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Evils from a Prize in the Lottery. fit down without a caution, which de- for use, and new acquaintances of no use prived them of all ease; and tables which at all; to drink wines which do not agree were screened, by strict laws, from the with one's stomach, and to eat of dishes profane touch of a naked hand,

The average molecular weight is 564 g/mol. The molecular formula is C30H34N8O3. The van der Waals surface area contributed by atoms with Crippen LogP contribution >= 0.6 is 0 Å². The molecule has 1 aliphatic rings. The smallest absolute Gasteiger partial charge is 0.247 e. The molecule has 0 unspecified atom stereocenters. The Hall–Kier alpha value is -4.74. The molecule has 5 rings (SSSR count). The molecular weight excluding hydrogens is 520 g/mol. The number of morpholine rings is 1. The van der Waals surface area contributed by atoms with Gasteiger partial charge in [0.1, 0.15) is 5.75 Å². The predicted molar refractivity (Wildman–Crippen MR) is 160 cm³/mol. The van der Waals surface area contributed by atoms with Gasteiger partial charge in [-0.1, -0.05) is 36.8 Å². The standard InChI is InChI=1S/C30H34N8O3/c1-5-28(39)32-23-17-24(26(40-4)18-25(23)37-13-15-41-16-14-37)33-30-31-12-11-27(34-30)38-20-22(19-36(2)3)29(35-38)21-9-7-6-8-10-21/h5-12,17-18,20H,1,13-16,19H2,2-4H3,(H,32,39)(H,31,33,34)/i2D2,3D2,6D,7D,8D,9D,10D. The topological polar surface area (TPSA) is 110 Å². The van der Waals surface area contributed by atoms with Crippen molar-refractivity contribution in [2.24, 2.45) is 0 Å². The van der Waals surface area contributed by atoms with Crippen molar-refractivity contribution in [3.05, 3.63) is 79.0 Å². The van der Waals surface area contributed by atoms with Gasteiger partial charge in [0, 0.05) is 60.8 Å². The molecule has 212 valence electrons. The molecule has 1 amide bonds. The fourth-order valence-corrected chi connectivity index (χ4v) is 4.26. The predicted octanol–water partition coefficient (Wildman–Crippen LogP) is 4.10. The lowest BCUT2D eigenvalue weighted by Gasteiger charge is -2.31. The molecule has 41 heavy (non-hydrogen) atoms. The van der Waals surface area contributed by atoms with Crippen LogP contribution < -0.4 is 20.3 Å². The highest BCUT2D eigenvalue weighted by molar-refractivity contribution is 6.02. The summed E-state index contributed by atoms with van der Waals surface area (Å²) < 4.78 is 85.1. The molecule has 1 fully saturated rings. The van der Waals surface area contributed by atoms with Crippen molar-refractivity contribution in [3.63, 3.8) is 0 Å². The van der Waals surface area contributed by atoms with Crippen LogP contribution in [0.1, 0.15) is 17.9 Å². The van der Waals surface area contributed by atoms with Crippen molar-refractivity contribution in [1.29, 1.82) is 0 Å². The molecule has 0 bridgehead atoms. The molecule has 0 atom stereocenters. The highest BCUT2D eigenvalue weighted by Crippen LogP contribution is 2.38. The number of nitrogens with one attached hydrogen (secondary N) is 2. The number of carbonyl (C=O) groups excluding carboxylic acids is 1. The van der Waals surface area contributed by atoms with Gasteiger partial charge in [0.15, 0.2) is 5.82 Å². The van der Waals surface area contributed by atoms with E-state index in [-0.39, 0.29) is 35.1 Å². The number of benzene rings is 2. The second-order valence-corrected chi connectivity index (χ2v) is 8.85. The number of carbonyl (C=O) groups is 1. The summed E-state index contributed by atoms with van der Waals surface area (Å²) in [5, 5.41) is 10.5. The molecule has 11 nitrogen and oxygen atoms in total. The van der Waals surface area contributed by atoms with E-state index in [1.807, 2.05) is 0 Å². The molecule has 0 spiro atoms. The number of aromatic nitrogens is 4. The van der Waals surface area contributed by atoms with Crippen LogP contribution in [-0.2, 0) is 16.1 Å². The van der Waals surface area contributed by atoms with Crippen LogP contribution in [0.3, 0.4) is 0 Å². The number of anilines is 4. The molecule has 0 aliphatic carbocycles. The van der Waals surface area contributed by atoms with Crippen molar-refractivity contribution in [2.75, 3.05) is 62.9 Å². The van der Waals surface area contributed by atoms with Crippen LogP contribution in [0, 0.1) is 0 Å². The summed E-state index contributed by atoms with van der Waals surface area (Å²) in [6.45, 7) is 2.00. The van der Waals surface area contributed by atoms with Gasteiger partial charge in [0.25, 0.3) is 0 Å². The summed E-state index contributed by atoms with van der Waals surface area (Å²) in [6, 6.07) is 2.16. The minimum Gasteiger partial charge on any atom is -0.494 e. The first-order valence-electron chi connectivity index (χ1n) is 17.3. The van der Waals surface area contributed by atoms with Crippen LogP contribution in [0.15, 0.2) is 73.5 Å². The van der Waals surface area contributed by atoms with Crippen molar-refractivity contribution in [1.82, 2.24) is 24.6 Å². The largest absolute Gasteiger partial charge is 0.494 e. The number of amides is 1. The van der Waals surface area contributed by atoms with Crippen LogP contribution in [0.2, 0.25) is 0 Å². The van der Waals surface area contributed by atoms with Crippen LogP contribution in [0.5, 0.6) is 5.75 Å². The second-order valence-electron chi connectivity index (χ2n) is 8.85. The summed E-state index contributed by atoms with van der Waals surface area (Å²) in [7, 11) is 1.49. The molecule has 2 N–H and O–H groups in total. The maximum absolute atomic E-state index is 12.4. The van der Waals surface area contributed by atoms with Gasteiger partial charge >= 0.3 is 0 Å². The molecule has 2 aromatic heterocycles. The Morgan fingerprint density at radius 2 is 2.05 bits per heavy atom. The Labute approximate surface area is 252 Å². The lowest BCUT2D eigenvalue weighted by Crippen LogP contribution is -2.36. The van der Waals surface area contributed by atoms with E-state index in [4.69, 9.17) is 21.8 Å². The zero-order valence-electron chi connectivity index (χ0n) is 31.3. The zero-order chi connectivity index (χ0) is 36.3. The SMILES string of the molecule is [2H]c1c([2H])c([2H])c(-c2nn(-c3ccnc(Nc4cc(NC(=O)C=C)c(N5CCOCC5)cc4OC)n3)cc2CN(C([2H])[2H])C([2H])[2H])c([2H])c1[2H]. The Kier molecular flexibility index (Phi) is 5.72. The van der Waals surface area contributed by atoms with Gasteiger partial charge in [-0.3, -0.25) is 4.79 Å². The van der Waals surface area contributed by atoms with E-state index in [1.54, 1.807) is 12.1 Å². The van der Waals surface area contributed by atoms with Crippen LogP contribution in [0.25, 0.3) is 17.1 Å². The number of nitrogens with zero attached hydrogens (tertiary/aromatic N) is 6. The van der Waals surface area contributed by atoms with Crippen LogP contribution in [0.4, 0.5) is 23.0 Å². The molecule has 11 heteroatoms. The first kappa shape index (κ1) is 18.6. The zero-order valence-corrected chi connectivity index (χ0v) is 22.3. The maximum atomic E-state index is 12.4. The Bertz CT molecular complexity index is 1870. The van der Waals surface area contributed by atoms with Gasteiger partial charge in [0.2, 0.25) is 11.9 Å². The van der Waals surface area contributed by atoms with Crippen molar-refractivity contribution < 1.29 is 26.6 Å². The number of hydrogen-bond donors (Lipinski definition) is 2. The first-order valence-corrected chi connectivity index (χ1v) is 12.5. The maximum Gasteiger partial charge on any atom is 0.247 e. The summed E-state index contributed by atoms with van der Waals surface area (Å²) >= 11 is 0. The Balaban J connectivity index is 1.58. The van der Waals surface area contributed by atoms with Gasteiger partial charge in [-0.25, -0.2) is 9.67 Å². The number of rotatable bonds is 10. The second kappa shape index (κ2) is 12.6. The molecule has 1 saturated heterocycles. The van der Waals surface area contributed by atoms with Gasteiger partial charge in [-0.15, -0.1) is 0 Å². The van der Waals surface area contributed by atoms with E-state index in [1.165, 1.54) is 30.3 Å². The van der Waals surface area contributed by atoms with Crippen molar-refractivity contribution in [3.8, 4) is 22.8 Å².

which one does not know the use of. We Our discoveries had now no end. We had likewise our card-parties, where iny found that tea was not so hurtful to the wife and I soon learned all the fashionable nerves when drank out of a silver tea-pot, games. How we played, I snall not say, and, some how or other, the milk and the but we discovered in no long time, that it sugar derived certain new qualities, from was nut Whitechapel play. being contained in vessels of the fame me My two children, you may suppose, tal. I had saved some pounds of my best did not escape the general metamorphosis; candles from the general sale, as I thought the boy was dispatched to Eton Ichool, I could use my own goods cheaper than, to be brought up with the children of if I bought them of a Itranger, who would other people of fortune, but the girl was of course treat me like a gentleman. But kept at home to see life, and a precious lack-a-day, my wife's lungs were imme- life we led. The inorning was the molt diately fo affected by the smell of the tal- innocent part of it, for we were then low, that I was obliged 10 consign my fast alleep; and yet, Sir, you cannot think wares, the work of my own hands, to how difficult it was to cast off old cufthe use of the servants, and order wax toms, for I frequently awoke at lịx or lights in their place.